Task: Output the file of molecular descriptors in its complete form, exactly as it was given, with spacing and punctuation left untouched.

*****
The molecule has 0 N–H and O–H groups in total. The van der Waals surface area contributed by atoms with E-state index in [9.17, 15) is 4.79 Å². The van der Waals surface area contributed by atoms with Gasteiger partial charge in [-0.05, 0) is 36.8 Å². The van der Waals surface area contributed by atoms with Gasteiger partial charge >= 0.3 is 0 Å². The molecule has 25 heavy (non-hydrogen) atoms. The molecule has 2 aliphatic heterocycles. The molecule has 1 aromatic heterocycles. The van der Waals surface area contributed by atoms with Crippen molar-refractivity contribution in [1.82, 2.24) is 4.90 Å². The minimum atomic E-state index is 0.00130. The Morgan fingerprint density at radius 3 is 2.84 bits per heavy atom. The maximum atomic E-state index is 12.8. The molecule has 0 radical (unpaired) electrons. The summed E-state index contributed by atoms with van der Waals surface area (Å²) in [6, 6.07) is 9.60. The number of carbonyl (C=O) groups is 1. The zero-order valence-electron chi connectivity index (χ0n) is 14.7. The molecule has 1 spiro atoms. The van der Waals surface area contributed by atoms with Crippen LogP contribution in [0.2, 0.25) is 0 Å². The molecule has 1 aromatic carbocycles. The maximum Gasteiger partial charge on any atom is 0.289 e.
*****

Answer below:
The molecule has 0 N–H and O–H groups in total. The van der Waals surface area contributed by atoms with E-state index in [9.17, 15) is 4.79 Å². The van der Waals surface area contributed by atoms with Gasteiger partial charge in [-0.05, 0) is 36.8 Å². The van der Waals surface area contributed by atoms with Gasteiger partial charge >= 0.3 is 0 Å². The molecule has 25 heavy (non-hydrogen) atoms. The molecule has 2 aliphatic heterocycles. The molecule has 1 aromatic heterocycles. The van der Waals surface area contributed by atoms with Crippen molar-refractivity contribution in [1.82, 2.24) is 4.90 Å². The minimum atomic E-state index is 0.00130. The Morgan fingerprint density at radius 3 is 2.84 bits per heavy atom. The maximum atomic E-state index is 12.8. The molecule has 0 radical (unpaired) electrons. The summed E-state index contributed by atoms with van der Waals surface area (Å²) in [6, 6.07) is 9.60. The number of carbonyl (C=O) groups is 1. The zero-order valence-electron chi connectivity index (χ0n) is 14.7. The molecule has 1 spiro atoms. The van der Waals surface area contributed by atoms with Crippen LogP contribution in [0.2, 0.25) is 0 Å². The molecule has 1 aromatic carbocycles. The maximum Gasteiger partial charge on any atom is 0.289 e.